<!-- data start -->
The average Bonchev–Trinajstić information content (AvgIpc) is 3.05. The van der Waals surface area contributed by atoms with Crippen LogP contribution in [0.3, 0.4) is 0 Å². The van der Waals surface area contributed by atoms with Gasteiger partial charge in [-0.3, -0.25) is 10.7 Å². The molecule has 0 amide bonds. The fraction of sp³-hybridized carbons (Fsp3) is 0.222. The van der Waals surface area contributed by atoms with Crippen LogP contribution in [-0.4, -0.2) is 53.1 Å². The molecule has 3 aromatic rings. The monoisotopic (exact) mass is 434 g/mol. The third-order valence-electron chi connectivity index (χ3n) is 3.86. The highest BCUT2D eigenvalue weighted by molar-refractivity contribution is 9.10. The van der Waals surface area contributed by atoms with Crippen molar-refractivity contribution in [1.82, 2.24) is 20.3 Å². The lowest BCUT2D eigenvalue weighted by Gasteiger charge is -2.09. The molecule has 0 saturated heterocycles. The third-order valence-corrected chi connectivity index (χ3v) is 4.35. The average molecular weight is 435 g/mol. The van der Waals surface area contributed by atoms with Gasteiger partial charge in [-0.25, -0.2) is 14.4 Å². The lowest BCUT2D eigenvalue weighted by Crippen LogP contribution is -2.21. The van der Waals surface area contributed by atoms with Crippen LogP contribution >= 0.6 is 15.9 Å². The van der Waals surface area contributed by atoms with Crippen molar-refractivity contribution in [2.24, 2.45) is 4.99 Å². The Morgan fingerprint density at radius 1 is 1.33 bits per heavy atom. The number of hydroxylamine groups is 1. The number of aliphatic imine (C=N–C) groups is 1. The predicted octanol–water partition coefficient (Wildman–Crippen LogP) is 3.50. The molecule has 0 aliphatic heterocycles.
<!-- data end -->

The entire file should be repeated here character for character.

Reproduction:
The average Bonchev–Trinajstić information content (AvgIpc) is 3.05. The van der Waals surface area contributed by atoms with Crippen LogP contribution in [0.3, 0.4) is 0 Å². The van der Waals surface area contributed by atoms with Gasteiger partial charge in [-0.3, -0.25) is 10.7 Å². The molecule has 0 amide bonds. The fraction of sp³-hybridized carbons (Fsp3) is 0.222. The van der Waals surface area contributed by atoms with Crippen LogP contribution in [-0.4, -0.2) is 53.1 Å². The molecule has 3 aromatic rings. The monoisotopic (exact) mass is 434 g/mol. The third-order valence-electron chi connectivity index (χ3n) is 3.86. The highest BCUT2D eigenvalue weighted by molar-refractivity contribution is 9.10. The van der Waals surface area contributed by atoms with Crippen molar-refractivity contribution in [1.82, 2.24) is 20.3 Å². The lowest BCUT2D eigenvalue weighted by Gasteiger charge is -2.09. The molecule has 0 saturated heterocycles. The third-order valence-corrected chi connectivity index (χ3v) is 4.35. The average molecular weight is 435 g/mol. The van der Waals surface area contributed by atoms with Gasteiger partial charge in [-0.25, -0.2) is 14.4 Å². The lowest BCUT2D eigenvalue weighted by Crippen LogP contribution is -2.21. The van der Waals surface area contributed by atoms with Crippen LogP contribution >= 0.6 is 15.9 Å². The van der Waals surface area contributed by atoms with Crippen molar-refractivity contribution in [2.24, 2.45) is 4.99 Å². The Morgan fingerprint density at radius 1 is 1.33 bits per heavy atom. The number of hydroxylamine groups is 1. The number of aliphatic imine (C=N–C) groups is 1. The predicted octanol–water partition coefficient (Wildman–Crippen LogP) is 3.50. The molecule has 0 aliphatic heterocycles.